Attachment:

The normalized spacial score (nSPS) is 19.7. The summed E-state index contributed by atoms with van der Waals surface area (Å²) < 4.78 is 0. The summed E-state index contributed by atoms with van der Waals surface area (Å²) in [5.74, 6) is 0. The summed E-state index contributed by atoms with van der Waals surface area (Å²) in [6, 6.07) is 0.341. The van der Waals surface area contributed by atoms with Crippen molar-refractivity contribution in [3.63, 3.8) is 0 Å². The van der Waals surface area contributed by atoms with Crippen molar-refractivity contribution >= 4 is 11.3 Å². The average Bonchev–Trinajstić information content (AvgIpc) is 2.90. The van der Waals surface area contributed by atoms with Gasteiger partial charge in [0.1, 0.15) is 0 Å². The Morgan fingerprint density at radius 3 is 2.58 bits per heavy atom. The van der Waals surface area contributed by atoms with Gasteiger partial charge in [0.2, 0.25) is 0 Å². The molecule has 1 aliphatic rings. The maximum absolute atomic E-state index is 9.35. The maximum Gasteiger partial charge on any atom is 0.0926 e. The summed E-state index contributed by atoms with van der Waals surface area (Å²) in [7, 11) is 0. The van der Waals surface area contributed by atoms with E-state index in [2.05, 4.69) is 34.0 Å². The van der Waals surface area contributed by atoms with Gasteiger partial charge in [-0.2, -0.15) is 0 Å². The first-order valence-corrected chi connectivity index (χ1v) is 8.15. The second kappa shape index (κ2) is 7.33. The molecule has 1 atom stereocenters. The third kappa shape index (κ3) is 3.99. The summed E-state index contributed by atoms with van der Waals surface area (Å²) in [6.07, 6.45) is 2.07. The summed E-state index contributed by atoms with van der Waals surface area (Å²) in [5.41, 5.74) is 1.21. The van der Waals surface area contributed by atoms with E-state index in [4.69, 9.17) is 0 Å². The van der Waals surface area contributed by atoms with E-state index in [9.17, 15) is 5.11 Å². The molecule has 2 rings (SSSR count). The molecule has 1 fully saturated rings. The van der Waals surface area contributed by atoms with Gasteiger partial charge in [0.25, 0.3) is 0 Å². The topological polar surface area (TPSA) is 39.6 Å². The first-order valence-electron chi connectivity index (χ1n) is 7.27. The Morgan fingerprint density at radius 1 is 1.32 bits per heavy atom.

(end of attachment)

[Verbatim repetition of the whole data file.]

The normalized spacial score (nSPS) is 19.7. The summed E-state index contributed by atoms with van der Waals surface area (Å²) < 4.78 is 0. The summed E-state index contributed by atoms with van der Waals surface area (Å²) in [5.74, 6) is 0. The summed E-state index contributed by atoms with van der Waals surface area (Å²) in [6, 6.07) is 0.341. The van der Waals surface area contributed by atoms with Crippen molar-refractivity contribution in [3.63, 3.8) is 0 Å². The van der Waals surface area contributed by atoms with Crippen molar-refractivity contribution >= 4 is 11.3 Å². The average Bonchev–Trinajstić information content (AvgIpc) is 2.90. The van der Waals surface area contributed by atoms with Gasteiger partial charge in [0.1, 0.15) is 0 Å². The Morgan fingerprint density at radius 3 is 2.58 bits per heavy atom. The van der Waals surface area contributed by atoms with Gasteiger partial charge in [0.2, 0.25) is 0 Å². The molecule has 1 aliphatic rings. The maximum absolute atomic E-state index is 9.35. The maximum Gasteiger partial charge on any atom is 0.0926 e. The summed E-state index contributed by atoms with van der Waals surface area (Å²) in [7, 11) is 0. The van der Waals surface area contributed by atoms with E-state index in [2.05, 4.69) is 34.0 Å². The van der Waals surface area contributed by atoms with Gasteiger partial charge in [-0.2, -0.15) is 0 Å². The first-order valence-corrected chi connectivity index (χ1v) is 8.15. The second kappa shape index (κ2) is 7.33. The molecule has 1 atom stereocenters. The third kappa shape index (κ3) is 3.99. The summed E-state index contributed by atoms with van der Waals surface area (Å²) in [6.07, 6.45) is 2.07. The summed E-state index contributed by atoms with van der Waals surface area (Å²) in [5.41, 5.74) is 1.21. The van der Waals surface area contributed by atoms with E-state index in [4.69, 9.17) is 0 Å². The van der Waals surface area contributed by atoms with E-state index in [9.17, 15) is 5.11 Å². The molecule has 2 rings (SSSR count). The molecule has 1 fully saturated rings. The van der Waals surface area contributed by atoms with Gasteiger partial charge in [0.25, 0.3) is 0 Å². The topological polar surface area (TPSA) is 39.6 Å². The first-order valence-electron chi connectivity index (χ1n) is 7.27. The Morgan fingerprint density at radius 1 is 1.32 bits per heavy atom.